Last modified: Tuesday, April 22, 2008
"Whole Lotta Shakin' Goin' On! Understanding the Indiana Earthquake of 2008"
FOR IMMEDIATE RELEASE
April 22, 2008
BLOOMINGTON, Ind. -- Earthquakes, fault lines and seismic zones are not usually part of a Hoosier's daily vocabulary, but after the rare earthquake of magnitude 5.2 last Friday morning, and two sizable aftershocks of magnitudes 4.6 and 4.0 in the following days, geological science has been a hot topic throughout the Midwest. Luckily, Indiana University has its own resident expert in the field of seismology -- Geological Sciences Professor Michael Hamburger.
This Thursday (April 24) evening, Hamburger will share his expertise, and the latest scientific information about last week's earthquake, in a special public forum. "Whole Lotta Shakin' Goin' On! Understanding the Indiana Earthquake of 2008," will take place in IU's Geology Building, 1001 E. 10th St., located between Forrest and Walnut Grove streets. The forum will begin at 5:30 p.m. in lecture room 126, which seats 100 people. Parking will be available in the lot behind the building.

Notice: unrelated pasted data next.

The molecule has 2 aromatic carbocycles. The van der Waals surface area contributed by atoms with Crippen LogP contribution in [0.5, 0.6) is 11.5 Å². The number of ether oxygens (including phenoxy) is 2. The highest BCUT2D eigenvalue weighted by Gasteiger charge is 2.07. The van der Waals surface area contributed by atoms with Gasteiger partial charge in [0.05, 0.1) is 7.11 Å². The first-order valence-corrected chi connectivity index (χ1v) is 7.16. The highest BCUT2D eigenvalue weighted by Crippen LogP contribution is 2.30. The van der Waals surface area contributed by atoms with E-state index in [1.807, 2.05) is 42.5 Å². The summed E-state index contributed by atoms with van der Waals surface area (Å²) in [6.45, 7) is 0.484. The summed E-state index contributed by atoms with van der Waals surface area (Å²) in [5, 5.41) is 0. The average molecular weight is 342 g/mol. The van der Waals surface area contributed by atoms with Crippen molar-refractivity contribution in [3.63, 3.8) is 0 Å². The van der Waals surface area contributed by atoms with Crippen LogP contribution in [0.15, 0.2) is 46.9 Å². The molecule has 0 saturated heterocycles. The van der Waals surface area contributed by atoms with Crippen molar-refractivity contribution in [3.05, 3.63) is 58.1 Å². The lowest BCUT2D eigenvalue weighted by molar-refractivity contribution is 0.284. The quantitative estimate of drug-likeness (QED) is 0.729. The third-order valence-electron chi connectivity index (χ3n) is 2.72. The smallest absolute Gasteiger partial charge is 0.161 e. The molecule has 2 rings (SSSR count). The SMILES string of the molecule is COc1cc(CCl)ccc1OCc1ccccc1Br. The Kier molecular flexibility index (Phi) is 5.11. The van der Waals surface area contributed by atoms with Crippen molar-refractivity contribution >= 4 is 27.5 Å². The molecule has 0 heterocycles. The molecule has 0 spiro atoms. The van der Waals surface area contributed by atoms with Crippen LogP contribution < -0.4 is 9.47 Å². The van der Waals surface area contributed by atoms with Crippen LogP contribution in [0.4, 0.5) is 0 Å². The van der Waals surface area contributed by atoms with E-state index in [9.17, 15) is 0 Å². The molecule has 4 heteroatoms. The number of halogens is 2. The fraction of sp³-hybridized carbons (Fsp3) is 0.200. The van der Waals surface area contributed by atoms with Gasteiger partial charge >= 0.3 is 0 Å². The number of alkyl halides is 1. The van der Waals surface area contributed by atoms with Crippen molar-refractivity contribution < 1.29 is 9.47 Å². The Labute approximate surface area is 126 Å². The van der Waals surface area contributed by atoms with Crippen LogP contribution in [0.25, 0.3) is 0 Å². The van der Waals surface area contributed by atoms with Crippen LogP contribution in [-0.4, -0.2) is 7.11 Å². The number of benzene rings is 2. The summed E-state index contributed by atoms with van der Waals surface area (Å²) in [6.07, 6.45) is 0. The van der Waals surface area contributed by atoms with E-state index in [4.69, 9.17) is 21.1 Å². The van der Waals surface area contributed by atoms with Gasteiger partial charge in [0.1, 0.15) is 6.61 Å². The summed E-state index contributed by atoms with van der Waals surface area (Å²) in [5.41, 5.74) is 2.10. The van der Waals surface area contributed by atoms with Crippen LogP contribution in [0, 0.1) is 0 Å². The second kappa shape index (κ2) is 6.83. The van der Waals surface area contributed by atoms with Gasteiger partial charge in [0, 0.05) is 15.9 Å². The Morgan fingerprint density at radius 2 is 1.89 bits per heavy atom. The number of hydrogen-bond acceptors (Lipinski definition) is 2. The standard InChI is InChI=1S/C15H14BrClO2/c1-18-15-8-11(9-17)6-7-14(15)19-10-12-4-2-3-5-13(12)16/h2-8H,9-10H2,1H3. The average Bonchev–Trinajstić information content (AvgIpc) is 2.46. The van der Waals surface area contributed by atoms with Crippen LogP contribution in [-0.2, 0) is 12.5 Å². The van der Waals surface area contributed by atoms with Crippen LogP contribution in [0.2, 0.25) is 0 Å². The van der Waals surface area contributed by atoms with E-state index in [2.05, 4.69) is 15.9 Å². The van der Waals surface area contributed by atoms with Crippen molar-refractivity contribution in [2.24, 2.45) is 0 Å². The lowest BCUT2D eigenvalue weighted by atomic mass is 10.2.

"Earthquakes are relatively rare in the Midwest, and our detailed study of the aftershocks and effects help teach us about the structures and processes of earthquakes in the Midwest," said Hamburger. "Studying the aftershocks may also help better understand the nature of the system and to forecast possible future seismic activity in both Wabash Valley Seismic Zone, where the earthquake occurred, and the neighboring New Madrid Seismic Zone, responsible for several earthquakes with magnitudes over 7.0 in the early 1800's."